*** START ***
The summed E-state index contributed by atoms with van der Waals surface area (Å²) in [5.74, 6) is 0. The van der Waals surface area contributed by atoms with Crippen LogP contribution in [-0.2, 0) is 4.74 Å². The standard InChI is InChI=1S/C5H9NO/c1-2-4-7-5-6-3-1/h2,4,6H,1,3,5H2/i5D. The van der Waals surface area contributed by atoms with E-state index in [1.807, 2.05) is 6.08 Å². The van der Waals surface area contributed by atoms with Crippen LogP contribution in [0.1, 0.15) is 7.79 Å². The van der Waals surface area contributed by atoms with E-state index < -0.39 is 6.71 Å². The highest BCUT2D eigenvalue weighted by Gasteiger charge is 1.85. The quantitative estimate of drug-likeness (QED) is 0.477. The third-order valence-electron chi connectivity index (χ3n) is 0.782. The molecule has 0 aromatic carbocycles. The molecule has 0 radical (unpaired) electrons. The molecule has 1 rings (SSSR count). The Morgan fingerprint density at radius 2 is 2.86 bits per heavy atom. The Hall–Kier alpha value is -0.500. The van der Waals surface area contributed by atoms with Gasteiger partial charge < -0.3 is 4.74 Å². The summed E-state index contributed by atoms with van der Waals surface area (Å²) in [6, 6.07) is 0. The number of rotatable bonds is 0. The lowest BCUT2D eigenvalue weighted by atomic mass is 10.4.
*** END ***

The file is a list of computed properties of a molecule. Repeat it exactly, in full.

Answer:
The summed E-state index contributed by atoms with van der Waals surface area (Å²) in [5.74, 6) is 0. The van der Waals surface area contributed by atoms with Crippen LogP contribution in [-0.2, 0) is 4.74 Å². The standard InChI is InChI=1S/C5H9NO/c1-2-4-7-5-6-3-1/h2,4,6H,1,3,5H2/i5D. The van der Waals surface area contributed by atoms with E-state index in [1.807, 2.05) is 6.08 Å². The van der Waals surface area contributed by atoms with Crippen LogP contribution in [0.1, 0.15) is 7.79 Å². The van der Waals surface area contributed by atoms with E-state index < -0.39 is 6.71 Å². The highest BCUT2D eigenvalue weighted by Gasteiger charge is 1.85. The quantitative estimate of drug-likeness (QED) is 0.477. The third-order valence-electron chi connectivity index (χ3n) is 0.782. The molecule has 0 aromatic carbocycles. The molecule has 0 radical (unpaired) electrons. The molecule has 1 rings (SSSR count). The Morgan fingerprint density at radius 2 is 2.86 bits per heavy atom. The Hall–Kier alpha value is -0.500. The van der Waals surface area contributed by atoms with Gasteiger partial charge < -0.3 is 4.74 Å². The summed E-state index contributed by atoms with van der Waals surface area (Å²) in [6, 6.07) is 0. The number of rotatable bonds is 0. The lowest BCUT2D eigenvalue weighted by atomic mass is 10.4.